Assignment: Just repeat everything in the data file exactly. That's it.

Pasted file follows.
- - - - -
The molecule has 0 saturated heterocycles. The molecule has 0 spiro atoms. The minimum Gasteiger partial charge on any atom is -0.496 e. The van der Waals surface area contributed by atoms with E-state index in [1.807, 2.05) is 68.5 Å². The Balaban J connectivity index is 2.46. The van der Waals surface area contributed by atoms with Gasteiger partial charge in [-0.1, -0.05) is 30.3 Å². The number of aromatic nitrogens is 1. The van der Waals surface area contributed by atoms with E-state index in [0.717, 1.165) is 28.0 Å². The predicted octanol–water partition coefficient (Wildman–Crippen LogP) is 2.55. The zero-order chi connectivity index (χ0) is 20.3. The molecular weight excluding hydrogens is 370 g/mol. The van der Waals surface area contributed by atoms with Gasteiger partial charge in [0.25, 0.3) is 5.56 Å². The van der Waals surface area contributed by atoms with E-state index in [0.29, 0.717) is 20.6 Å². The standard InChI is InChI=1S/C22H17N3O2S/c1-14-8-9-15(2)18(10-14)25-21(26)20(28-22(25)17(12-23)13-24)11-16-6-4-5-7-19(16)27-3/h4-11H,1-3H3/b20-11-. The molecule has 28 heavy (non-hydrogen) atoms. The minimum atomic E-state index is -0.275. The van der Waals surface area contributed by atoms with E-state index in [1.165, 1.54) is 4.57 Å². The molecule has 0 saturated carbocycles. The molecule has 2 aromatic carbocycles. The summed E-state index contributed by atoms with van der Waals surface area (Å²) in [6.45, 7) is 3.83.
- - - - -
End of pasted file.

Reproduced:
The molecule has 0 saturated heterocycles. The molecule has 0 spiro atoms. The minimum Gasteiger partial charge on any atom is -0.496 e. The van der Waals surface area contributed by atoms with E-state index in [1.807, 2.05) is 68.5 Å². The Balaban J connectivity index is 2.46. The van der Waals surface area contributed by atoms with Gasteiger partial charge in [-0.1, -0.05) is 30.3 Å². The number of aromatic nitrogens is 1. The van der Waals surface area contributed by atoms with E-state index in [0.717, 1.165) is 28.0 Å². The predicted octanol–water partition coefficient (Wildman–Crippen LogP) is 2.55. The zero-order chi connectivity index (χ0) is 20.3. The molecular weight excluding hydrogens is 370 g/mol. The van der Waals surface area contributed by atoms with Gasteiger partial charge in [0.25, 0.3) is 5.56 Å². The van der Waals surface area contributed by atoms with E-state index in [0.29, 0.717) is 20.6 Å². The standard InChI is InChI=1S/C22H17N3O2S/c1-14-8-9-15(2)18(10-14)25-21(26)20(28-22(25)17(12-23)13-24)11-16-6-4-5-7-19(16)27-3/h4-11H,1-3H3/b20-11-. The molecule has 28 heavy (non-hydrogen) atoms. The minimum atomic E-state index is -0.275. The van der Waals surface area contributed by atoms with E-state index in [1.165, 1.54) is 4.57 Å². The molecule has 0 saturated carbocycles. The molecule has 2 aromatic carbocycles. The summed E-state index contributed by atoms with van der Waals surface area (Å²) in [6.45, 7) is 3.83.